ppeatfruit Thu 13-Oct-16 16:57:31

Yes Insanityis My father was a teacher in secondary school and he reckoned that between the ages of 13 and 18 dcs should be on work experience grin. He said ' It's a waste of time trying to teach them in class' , and those were the days when dcs were beaten in school shock

FadedRed Thu 13-Oct-16 17:00:49

This is a bit 'off the cuff', and may not be helpful, especially if money is tight, but might be with a try.
Have you thought about him learning a martial art like Karate , judo or Taikwando? A good martial arts school will teach self discipline, is great for boosting self-esteem (which is sometimes an issue with younger teenage boys), maybe get him some different friends and will can become quite absorbing if he gets into it (competitions etc) that would fill up some of the weekends and get him away from the 'bad influences'.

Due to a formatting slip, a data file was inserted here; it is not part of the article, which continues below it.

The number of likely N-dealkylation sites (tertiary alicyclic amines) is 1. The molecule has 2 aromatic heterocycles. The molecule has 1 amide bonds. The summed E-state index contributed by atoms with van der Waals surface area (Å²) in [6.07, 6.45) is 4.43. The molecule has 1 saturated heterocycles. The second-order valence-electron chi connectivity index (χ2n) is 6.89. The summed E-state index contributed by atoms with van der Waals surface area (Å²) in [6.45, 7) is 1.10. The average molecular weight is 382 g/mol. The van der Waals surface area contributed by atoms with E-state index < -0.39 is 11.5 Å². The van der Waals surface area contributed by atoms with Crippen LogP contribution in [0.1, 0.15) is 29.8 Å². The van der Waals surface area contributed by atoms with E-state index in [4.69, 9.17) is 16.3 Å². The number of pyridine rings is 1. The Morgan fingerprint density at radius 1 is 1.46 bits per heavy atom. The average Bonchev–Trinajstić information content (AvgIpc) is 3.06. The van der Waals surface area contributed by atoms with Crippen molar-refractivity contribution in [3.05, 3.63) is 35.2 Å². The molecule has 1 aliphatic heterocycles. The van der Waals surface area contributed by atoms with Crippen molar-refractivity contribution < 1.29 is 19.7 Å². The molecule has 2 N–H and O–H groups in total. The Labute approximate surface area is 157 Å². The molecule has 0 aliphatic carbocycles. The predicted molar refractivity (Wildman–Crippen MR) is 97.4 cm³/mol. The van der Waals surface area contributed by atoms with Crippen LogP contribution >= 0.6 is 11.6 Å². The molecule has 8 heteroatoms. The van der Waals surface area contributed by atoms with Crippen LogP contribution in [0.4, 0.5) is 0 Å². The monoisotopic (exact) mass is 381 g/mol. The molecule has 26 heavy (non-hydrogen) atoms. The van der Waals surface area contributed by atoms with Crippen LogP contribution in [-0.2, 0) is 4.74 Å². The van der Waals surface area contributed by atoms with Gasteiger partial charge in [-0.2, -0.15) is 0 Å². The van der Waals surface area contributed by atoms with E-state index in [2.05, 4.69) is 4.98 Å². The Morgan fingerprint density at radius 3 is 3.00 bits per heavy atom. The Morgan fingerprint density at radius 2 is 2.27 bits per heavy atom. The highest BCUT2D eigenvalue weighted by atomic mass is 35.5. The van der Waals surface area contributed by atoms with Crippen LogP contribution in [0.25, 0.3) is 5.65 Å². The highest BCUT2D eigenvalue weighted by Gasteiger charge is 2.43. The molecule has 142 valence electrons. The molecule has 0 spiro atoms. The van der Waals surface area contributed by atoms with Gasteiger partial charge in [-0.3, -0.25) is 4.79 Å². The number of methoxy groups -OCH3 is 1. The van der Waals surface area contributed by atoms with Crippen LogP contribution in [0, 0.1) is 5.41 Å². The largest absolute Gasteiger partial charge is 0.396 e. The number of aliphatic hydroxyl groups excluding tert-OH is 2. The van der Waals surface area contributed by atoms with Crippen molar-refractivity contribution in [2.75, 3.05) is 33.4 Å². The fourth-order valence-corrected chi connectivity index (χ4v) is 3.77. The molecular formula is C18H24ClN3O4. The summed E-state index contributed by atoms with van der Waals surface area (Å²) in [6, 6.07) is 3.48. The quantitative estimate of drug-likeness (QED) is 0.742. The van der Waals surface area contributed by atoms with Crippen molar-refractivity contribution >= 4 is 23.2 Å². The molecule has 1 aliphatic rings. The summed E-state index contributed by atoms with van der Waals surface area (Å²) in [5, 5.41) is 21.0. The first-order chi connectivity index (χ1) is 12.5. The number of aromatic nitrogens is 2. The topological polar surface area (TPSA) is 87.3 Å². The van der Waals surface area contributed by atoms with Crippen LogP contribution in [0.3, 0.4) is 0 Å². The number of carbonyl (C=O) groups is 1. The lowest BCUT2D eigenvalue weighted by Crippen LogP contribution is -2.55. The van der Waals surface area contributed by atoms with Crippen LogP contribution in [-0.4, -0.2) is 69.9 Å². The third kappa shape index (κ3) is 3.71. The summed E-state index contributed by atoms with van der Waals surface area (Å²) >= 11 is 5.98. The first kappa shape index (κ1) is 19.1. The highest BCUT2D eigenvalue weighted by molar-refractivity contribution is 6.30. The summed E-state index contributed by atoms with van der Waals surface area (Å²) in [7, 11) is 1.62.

Just a thought.

mummyneedssupport Thu 13-Oct-16 17:09:43

Thankyou. I will read all this in bed tonight and do my best with your advice. This forum is like a night out with the girls and wine smile. Pure therapy smile

insan1tyscartching Thu 13-Oct-16 17:10:39

ppeat ds definitely shouldn't have been in school, he loved it but he made his teacher's lives hell. He had five years of fun and games whilst the school tried unsuccessfully to rein him in.He'd get detentions booked three week in advance but then they'd send him home five minutes in as he'd have the room in uproar hmm Ironically he works for the LA and at one time he worked in school support each time he phoned his old school they would say "you aren't the insanity's son" with a shudder grin.

minipie Thu 13-Oct-16 17:23:59